Japan may increase the size of its submarine fleet, officials said, as concerns rise that the expansion of the Chinese navy is tipping the regional balance of power.
The Defense Ministry said a bigger submarine fleet is under consideration, with a firm proposal likely to come as early as December. Officials who spoke to The Associated Press on Tuesday refused to give further details because the plan has not yet been formally tabled.
According to Japanese media reports, the number of submarines would be increased from 16 to 22 over the next four years, a substantial rise that could generate concern from neighboring China.
Though well outnumbered by the Chinese — who now have about 60 subs — the Japanese navy's submarine fleet is significantly augmented by U.S. subs deployed throughout the region. Japanese subs are generally believed to be better equipped than many of the Chinese vessels and are hard to detect.
Takehiko Yamamoto, a professor of international relations at Tokyo's Waseda University, said the move by Japan reflects a desire to counterbalance the Chinese navy's growth and to strengthen joint Japan-U.S. operations.
Yamamoto said Japanese military planners are particularly concerned that China is seeking to have a more credible "blue-water navy" that can operate farther away from its coastlines.
"That has created a sense of insecurity," he said.
He added that tensions or even clashes could erupt around the Okinawan islands in southern Japan — where Chinese subs have frequently been observed — or as far away as Guam, a U.S. territory where many of the American submarines in the Pacific are based.
Funded by annual double-digit increases in the defense budget over the past two decades, the Chinese navy has become Asia's largest and has expanded beyond its traditional mission of retaking Taiwan to push its sphere of influence deeper into the Pacific and protect vital maritime trade routes.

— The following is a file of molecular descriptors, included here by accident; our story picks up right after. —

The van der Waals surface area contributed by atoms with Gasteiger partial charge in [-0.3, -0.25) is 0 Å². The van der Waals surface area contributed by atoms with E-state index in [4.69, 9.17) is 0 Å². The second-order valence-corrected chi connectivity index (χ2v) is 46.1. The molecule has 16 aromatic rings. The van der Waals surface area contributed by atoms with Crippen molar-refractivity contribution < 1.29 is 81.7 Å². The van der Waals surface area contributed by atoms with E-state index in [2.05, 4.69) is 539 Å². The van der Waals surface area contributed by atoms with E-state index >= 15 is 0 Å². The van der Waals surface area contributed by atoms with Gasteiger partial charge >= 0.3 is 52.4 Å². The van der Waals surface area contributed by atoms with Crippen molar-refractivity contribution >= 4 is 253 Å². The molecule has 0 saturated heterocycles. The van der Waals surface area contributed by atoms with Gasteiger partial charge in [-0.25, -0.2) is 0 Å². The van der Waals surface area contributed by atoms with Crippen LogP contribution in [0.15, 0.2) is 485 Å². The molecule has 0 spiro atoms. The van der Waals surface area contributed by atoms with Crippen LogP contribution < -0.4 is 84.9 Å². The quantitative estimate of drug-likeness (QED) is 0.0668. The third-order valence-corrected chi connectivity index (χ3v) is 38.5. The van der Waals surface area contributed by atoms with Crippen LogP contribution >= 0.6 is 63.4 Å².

Beijing has also grown increasingly vocal in its demands for the U.S. to stay away from the wide swaths of ocean — covering much of the Yellow, East and South China seas — where it claims exclusivity.
China strongly opposed plans to hold U.S.-South Korean war games in the Yellow Sea off the northeastern Chinese coast, saying the participation of the USS George Washington supercarrier would be a provocation because it put Beijing within striking range of U.S. F-18 warplanes.
Concern over China's growing military capabilities and its claims to islands off its coasts has been heightened by recent maritime disputes, including a serious rift between Tokyo and Beijing over several remote islands in the East China Sea that both countries say is their sovereign terrritory. The area is believed to have reserves of natural gas which both Japan and China want to develop.
The dispute flared up recently when a Chinese fishing boat collided with Japanese patrol vessels in the area. Japan arrested and later released the captain of the boat, but the incident sparked diplomatic tensions and generated large anti-Japanese protests across China.
Japan and the United States have frequently criticized Beijing for increasing uncertainty in the region by refusing to be more transparent about the goals and capabilities of its military.
A recent Pentagon report said China was likely to sharply increase its own submarine fleet over the next several years.
It also said China is also developing a ballistic missile capable of attacking aircraft carriers more than 930 miles (1,500 kilometers) away — which could dramaticaly alter the ability of U.S. ships to operate in the region — and could start construction of an aircraft carrier of its own by the end of the year.
AP writer Christopher Bodeen in Beijing contributed to this report.